Among fiscal reforms, the government cut energy and water subsidies, introduced a “sin tax” on tobacco products and sugary drinks and a 5% value added tax. To promote a domestic tourism industry and to generate local and international investment, officials established the Qiddiya entertainment megaproject in Riyadh in 2018.
NEOM, however, is the most ambitious project.
“NEOM will focus on nine specialised investment sectors and living conditions that will drive the future of human civilisation, energy and water, mobility, biotech, food, technological and digital sciences, advanced manufacturing, media and entertainment with liveability as its foundation,” Crown Prince Mohammed said in announcing the project.
“NEOM will be constructed from the ground up, on greenfield sites, allowing it a unique opportunity to be distinguished from all other places that have been developed and constructed over hundreds of years and we will use this opportunity to build a new way of life with excellent economic prospects,” he added.
Despite rapid changes in the country, Saudi Arabia is still a conservative society with some Saudis expressing an aversion to change. A Wall Street Journal report in 2019 stated that many issues plaguing the country before its reform drive were so entrenched in Saudi society that Crown Prince Mohammed said it would be easier to build a new city rather than to change existing ones.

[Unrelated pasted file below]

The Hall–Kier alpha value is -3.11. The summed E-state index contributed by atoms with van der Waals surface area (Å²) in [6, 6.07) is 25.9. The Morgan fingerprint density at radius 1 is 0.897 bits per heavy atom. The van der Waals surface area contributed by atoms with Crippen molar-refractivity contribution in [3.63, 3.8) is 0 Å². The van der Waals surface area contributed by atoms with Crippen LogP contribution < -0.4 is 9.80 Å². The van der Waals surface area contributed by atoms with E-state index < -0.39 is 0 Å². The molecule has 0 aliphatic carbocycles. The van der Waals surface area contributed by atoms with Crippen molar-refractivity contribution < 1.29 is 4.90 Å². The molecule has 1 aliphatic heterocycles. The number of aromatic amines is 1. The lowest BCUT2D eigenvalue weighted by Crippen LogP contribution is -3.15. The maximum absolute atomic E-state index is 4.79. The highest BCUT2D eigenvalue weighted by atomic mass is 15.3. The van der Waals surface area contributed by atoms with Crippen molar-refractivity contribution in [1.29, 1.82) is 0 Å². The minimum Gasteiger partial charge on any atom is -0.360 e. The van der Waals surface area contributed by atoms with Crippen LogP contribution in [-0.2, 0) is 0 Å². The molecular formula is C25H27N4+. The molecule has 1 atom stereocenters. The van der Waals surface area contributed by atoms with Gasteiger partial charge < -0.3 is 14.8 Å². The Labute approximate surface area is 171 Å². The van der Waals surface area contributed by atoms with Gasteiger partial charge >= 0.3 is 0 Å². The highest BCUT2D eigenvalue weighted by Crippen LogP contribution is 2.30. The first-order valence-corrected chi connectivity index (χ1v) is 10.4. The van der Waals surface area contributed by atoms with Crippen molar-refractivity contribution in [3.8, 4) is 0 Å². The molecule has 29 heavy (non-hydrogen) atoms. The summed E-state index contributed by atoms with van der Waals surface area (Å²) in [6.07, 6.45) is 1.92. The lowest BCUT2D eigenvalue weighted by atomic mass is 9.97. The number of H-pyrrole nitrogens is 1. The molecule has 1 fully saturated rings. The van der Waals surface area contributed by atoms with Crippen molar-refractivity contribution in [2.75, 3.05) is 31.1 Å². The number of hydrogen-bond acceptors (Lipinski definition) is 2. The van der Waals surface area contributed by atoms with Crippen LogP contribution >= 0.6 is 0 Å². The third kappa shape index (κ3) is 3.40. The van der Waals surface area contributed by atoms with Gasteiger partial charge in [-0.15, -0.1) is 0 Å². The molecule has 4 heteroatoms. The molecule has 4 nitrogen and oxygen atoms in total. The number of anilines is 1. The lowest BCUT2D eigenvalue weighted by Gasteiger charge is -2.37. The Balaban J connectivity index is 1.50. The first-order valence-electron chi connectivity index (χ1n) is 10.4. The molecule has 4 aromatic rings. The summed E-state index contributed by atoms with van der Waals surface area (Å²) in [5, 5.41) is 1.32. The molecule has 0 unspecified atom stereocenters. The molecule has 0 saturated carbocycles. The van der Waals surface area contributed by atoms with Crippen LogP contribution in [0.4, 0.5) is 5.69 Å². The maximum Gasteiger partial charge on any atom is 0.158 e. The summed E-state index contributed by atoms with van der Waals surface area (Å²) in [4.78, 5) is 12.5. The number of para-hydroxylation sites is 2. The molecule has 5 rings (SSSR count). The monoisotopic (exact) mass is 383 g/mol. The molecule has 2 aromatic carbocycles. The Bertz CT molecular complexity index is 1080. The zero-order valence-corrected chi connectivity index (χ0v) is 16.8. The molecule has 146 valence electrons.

Whether NEOM would have separate rules and regulations is unclear but the Wall Street Journal said international law firm Latham and Watkins, hired as a consultant on the project, said Saudi Arabia’s “religious-based justice system presented red flags” to foreign investors.
Documents seen by the Journal indicated that the legal structure in NEOM would see judges appointed by and reporting to the king and NEOM law would be based on best practices in economic and business law, as well as feedback from potential investors and residents.
Creating a buzz
The $500 billion price tag, to be covered by the Saudi Public Investment Fund, will not be enough for the 26,500 sq.km of the NEOM project to be completed. Saudi officials are looking for the remainder of the funding through foreign investment.
To generate buzz around the project, Riyadh has been hosting members of the international media, high-level executives from the international business community and social media influencers at the NEOM site.
Last December, the Saudi entertainment authority hosted a 3-day music festival that included Hollywood actors Armie Hammer and Ryan Phillippe and supermodels Alessandra Ambrosio and Irina Shayk. Dubbed the MDL Beast Festival, the event featured EDM superstars such as David Guetta, Martin Garrix and Tiesto.